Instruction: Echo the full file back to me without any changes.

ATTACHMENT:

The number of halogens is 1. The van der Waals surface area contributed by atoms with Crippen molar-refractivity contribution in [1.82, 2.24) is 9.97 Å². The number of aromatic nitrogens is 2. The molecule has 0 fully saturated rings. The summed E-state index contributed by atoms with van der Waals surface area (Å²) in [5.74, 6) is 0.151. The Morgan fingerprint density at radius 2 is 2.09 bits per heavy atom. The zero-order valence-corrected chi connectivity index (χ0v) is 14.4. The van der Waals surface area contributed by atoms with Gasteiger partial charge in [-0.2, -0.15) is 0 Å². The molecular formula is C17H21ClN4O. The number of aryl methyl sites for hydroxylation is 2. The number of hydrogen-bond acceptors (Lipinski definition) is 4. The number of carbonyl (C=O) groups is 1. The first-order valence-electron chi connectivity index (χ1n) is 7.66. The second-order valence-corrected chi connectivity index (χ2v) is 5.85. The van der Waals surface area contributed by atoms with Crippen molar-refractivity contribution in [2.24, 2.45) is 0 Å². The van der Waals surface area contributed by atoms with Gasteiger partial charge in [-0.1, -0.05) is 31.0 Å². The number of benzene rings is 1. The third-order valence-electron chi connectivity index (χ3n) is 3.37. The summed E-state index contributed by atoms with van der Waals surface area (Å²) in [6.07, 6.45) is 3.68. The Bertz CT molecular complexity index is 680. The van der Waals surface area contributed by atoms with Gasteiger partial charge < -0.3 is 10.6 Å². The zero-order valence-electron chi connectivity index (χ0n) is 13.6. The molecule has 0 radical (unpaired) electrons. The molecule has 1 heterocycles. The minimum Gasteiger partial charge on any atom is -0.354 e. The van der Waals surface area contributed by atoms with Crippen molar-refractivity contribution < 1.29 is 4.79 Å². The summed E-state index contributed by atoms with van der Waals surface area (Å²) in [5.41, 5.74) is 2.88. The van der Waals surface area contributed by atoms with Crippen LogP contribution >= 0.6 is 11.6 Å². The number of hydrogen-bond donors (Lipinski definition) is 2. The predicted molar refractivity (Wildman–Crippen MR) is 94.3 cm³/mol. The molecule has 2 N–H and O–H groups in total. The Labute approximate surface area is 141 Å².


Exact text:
The number of halogens is 1. The van der Waals surface area contributed by atoms with Crippen molar-refractivity contribution in [1.82, 2.24) is 9.97 Å². The number of aromatic nitrogens is 2. The molecule has 0 fully saturated rings. The summed E-state index contributed by atoms with van der Waals surface area (Å²) in [5.74, 6) is 0.151. The Morgan fingerprint density at radius 2 is 2.09 bits per heavy atom. The zero-order valence-corrected chi connectivity index (χ0v) is 14.4. The van der Waals surface area contributed by atoms with Gasteiger partial charge in [-0.2, -0.15) is 0 Å². The molecular formula is C17H21ClN4O. The number of aryl methyl sites for hydroxylation is 2. The number of hydrogen-bond acceptors (Lipinski definition) is 4. The number of carbonyl (C=O) groups is 1. The first-order valence-electron chi connectivity index (χ1n) is 7.66. The second-order valence-corrected chi connectivity index (χ2v) is 5.85. The van der Waals surface area contributed by atoms with Crippen molar-refractivity contribution in [2.24, 2.45) is 0 Å². The van der Waals surface area contributed by atoms with Gasteiger partial charge in [-0.1, -0.05) is 31.0 Å². The number of benzene rings is 1. The third-order valence-electron chi connectivity index (χ3n) is 3.37. The summed E-state index contributed by atoms with van der Waals surface area (Å²) in [6.07, 6.45) is 3.68. The Bertz CT molecular complexity index is 680. The van der Waals surface area contributed by atoms with Gasteiger partial charge < -0.3 is 10.6 Å². The zero-order valence-electron chi connectivity index (χ0n) is 13.6. The molecule has 0 radical (unpaired) electrons. The molecule has 1 heterocycles. The minimum Gasteiger partial charge on any atom is -0.354 e. The van der Waals surface area contributed by atoms with Crippen molar-refractivity contribution < 1.29 is 4.79 Å². The summed E-state index contributed by atoms with van der Waals surface area (Å²) in [5.41, 5.74) is 2.88. The van der Waals surface area contributed by atoms with Crippen LogP contribution >= 0.6 is 11.6 Å². The number of hydrogen-bond donors (Lipinski definition) is 2. The predicted molar refractivity (Wildman–Crippen MR) is 94.3 cm³/mol. The molecule has 2 N–H and O–H groups in total. The Labute approximate surface area is 141 Å².